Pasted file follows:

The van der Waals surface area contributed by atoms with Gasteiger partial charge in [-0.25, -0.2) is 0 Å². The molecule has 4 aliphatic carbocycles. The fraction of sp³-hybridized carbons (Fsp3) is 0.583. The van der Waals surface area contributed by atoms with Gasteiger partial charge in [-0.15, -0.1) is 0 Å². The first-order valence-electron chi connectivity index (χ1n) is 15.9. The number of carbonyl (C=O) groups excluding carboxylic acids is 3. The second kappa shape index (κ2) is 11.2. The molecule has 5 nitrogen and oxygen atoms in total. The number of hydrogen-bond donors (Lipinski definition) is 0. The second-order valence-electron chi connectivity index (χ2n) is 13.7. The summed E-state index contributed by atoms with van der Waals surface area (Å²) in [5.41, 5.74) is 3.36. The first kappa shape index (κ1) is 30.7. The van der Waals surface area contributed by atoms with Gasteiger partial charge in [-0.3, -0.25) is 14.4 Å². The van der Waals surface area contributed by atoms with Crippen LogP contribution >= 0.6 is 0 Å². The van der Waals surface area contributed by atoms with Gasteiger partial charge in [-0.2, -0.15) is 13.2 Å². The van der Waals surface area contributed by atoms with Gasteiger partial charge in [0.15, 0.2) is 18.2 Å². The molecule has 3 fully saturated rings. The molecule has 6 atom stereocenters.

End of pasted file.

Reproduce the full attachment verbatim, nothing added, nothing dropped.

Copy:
The van der Waals surface area contributed by atoms with Gasteiger partial charge in [-0.25, -0.2) is 0 Å². The molecule has 4 aliphatic carbocycles. The fraction of sp³-hybridized carbons (Fsp3) is 0.583. The van der Waals surface area contributed by atoms with Gasteiger partial charge in [-0.15, -0.1) is 0 Å². The first-order valence-electron chi connectivity index (χ1n) is 15.9. The number of carbonyl (C=O) groups excluding carboxylic acids is 3. The second kappa shape index (κ2) is 11.2. The molecule has 5 nitrogen and oxygen atoms in total. The number of hydrogen-bond donors (Lipinski definition) is 0. The second-order valence-electron chi connectivity index (χ2n) is 13.7. The summed E-state index contributed by atoms with van der Waals surface area (Å²) in [5.41, 5.74) is 3.36. The first kappa shape index (κ1) is 30.7. The van der Waals surface area contributed by atoms with Gasteiger partial charge in [-0.3, -0.25) is 14.4 Å². The van der Waals surface area contributed by atoms with Crippen LogP contribution >= 0.6 is 0 Å². The van der Waals surface area contributed by atoms with Gasteiger partial charge in [-0.2, -0.15) is 13.2 Å². The van der Waals surface area contributed by atoms with Gasteiger partial charge in [0.15, 0.2) is 18.2 Å². The molecule has 3 fully saturated rings. The molecule has 6 atom stereocenters.